Turning to the other characteristic morphological feature of Nautilus, its shell, the authors note that it is made up of aragonite (an orthorhombic crystal of calcium carbonate, CaCO3) and shell matrix proteins (SMP) used as a substrate. The authors report finding genes encoding a total of 78 SMPs with expression pattern concentrated in the shell mantle (72%). Genetic comparisons revealed that 21 Nautilus SMPs shared sequence similarity with analogous genes from bivalves and gastropods and found several conserved domains in these protein across mollusk species, including "laminin, chitin-binding and carbonic anhydrase domains." The authors posit these regions as part of a "core biomineralization toolkit" conserved across external shell-expressing mollusks. On the other hand, 52 of the 78 SMPs encoded in the Nautilus genome were either new or Nautilus-specific, and these researchers speculate that most of the unique SMPs evolved independently in different mollusk species including Nautilus. Indeed, there is one important SMP, Nautilin-63, that these researchers found showed low sequence similarity even within the Nautilus genus. And the top ten SMPs enriched in the Nautilus mantle contain an evolutionarily novel poly(Gly or Gly-Ala) repetitive motif; also detected encoded in these proteins were several repetitive low-complexity domains (RLCDs), in common with other shelled mollusks, that the inventors suggest "could be a unifying principle for molluscan biomineralization, especially for nacre formation."
Finally, the paper discusses the Nautilus immune system, which contains a "highly complex yet comprehensive innate immune components" enabling Toll-like receptor and tumor necrosis factor receptor signaling that regulates "apoptosis, inflammation and immune defences." Also detected were genes encoding IL17R, H-lectin, and IL1, which the authors assert "supports the assumption that nautilus has preserved a more complete repertoire of immune molecules than other cephalopods." An assessment of gene numbers for immune system-specific genes showed expansion of C-type lectin genes (81) compared to coleoid species (wherein 12-33 genes are encoded) and some of these genes have been independently duplicated. Also found to be specifically expanded are interferon-inducible GTPases, genes also known to be implicated in immune function. These genetic features of the immune system-involved genes in Nautilus (and comparisons with coleoid species) is illustrated in this figure:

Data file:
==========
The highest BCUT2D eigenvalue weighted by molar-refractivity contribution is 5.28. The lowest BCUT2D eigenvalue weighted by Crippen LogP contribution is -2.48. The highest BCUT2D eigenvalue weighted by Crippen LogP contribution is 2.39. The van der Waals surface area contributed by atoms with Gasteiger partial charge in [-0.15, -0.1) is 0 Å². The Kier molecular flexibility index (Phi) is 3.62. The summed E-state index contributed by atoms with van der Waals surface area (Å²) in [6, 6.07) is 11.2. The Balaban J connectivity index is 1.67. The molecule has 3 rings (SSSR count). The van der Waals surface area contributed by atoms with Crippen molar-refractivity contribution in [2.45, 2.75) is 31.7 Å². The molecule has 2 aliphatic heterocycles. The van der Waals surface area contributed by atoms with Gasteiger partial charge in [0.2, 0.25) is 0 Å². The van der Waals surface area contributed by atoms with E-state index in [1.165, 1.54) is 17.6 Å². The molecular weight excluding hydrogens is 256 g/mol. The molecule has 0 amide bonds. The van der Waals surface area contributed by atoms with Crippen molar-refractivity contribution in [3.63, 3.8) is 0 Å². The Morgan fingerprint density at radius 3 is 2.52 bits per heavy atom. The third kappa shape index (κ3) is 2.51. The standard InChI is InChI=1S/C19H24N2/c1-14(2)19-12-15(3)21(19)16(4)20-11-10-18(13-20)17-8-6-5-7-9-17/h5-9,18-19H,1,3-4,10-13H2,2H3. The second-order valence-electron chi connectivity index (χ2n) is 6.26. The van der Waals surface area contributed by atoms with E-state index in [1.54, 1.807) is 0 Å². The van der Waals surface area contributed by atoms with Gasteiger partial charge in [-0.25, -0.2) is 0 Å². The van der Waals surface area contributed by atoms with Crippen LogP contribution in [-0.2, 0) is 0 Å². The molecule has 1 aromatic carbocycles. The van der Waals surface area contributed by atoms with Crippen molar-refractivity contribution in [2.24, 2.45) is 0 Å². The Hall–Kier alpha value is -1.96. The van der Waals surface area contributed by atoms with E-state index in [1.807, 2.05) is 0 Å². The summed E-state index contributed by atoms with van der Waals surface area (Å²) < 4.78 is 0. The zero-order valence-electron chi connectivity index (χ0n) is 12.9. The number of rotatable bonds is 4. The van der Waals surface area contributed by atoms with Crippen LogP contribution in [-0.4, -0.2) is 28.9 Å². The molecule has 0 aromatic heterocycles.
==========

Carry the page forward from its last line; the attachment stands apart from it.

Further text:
The authors conclude with this synopsis of their findings:
Genomic evidence reveals that nautilus has undergone lineage-specific innovations in both body plan and behaviour since the Cambrian and retained these extraordinary features after a long evolutionary history. In particular, vertical depth migration in Nautilus and other chambered cephalopods is one of several critical and common strategies needed to avoid predators and budget energy; these may have helped the survival of these species ever since. The emergence of the pinhole eye is a great innovation for switching from directional to spatial vision and rapidly change hydrostatic pressure, making vertical depth migration possible.
Our findings highlight that co-evolutionary loss of core regulatory transcription factors may have driven the evolution of the pinhole eye. Moreover, our proteomic and transcriptomic data suggest that an ancient "core biomineralization toolkit" and new RLCDs coordinately directed the construction of the chamber shell, which has evolved into the buoyancy apparatus needed to adapt to a critical life mode. Taken together, the draft genome of N. pompilius together with multiomics provide a valuable insight into not only the adaptive innovations of the ancestor of cephalopods but also the dynamic evolution of coleoids.
* Key Laboratory of Tropical Marine Bio-resources and Ecology and Guangdong Provincial Key Laboratory of Applied Marine Biology, South China Sea Institute of Oceanology, Chinese Academy of Sciences, Guangzhou; Innovation Academy of South China Sea Ecology and Environmental Engineering, Chinese Academy of Sciences, Guangzhou; Southern Marine Science and Engineering Guangdong Laboratory, Guangzhou; MOE Key Laboratory for Membraneless Organelles and Cellular Dynamics, Hefei National Laboratory for Physical Sciences at the Microscale, CAS Key Laboratory of Brain Function and Disease, School of Life Sciences, Division of Life Sciences and Medicine, University of Science and Technology of China, Hefei; Zhejiang Key Laboratory of Aquatic Germplasm Resources, College of Biological and Environmental Sciences, Zhejiang Wanli University, Ningbo; Biomarker Technologies Corporation, Beijing; State Key Laboratory of Biocontrol, College of Life Sciences, Sun Yat-sen University, Guangzhou; Department of Neuroscience and Developmental Biology, University of Vienna.